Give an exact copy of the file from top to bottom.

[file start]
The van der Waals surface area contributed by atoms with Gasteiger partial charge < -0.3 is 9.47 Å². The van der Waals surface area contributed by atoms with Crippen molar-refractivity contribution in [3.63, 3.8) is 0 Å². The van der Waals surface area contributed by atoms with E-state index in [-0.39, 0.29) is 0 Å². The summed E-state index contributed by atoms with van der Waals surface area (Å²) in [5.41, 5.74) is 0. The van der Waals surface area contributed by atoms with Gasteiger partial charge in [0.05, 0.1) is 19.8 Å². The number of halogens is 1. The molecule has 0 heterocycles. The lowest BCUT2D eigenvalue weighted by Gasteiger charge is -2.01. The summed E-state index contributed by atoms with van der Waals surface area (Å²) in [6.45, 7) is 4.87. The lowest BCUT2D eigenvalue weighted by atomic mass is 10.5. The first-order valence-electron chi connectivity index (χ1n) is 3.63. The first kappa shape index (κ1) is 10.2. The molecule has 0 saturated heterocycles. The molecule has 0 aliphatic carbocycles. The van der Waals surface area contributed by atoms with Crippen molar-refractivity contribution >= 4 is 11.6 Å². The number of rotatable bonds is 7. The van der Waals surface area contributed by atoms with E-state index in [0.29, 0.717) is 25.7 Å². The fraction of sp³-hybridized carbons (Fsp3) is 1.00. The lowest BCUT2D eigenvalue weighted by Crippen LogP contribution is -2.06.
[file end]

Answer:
The van der Waals surface area contributed by atoms with Gasteiger partial charge < -0.3 is 9.47 Å². The van der Waals surface area contributed by atoms with Crippen molar-refractivity contribution in [3.63, 3.8) is 0 Å². The van der Waals surface area contributed by atoms with E-state index in [-0.39, 0.29) is 0 Å². The summed E-state index contributed by atoms with van der Waals surface area (Å²) in [5.41, 5.74) is 0. The van der Waals surface area contributed by atoms with Gasteiger partial charge in [0.05, 0.1) is 19.8 Å². The number of halogens is 1. The molecule has 0 heterocycles. The lowest BCUT2D eigenvalue weighted by Gasteiger charge is -2.01. The summed E-state index contributed by atoms with van der Waals surface area (Å²) in [6.45, 7) is 4.87. The lowest BCUT2D eigenvalue weighted by atomic mass is 10.5. The first-order valence-electron chi connectivity index (χ1n) is 3.63. The first kappa shape index (κ1) is 10.2. The molecule has 0 saturated heterocycles. The molecule has 0 aliphatic carbocycles. The van der Waals surface area contributed by atoms with Crippen molar-refractivity contribution >= 4 is 11.6 Å². The number of rotatable bonds is 7. The van der Waals surface area contributed by atoms with E-state index in [0.29, 0.717) is 25.7 Å². The fraction of sp³-hybridized carbons (Fsp3) is 1.00. The lowest BCUT2D eigenvalue weighted by Crippen LogP contribution is -2.06.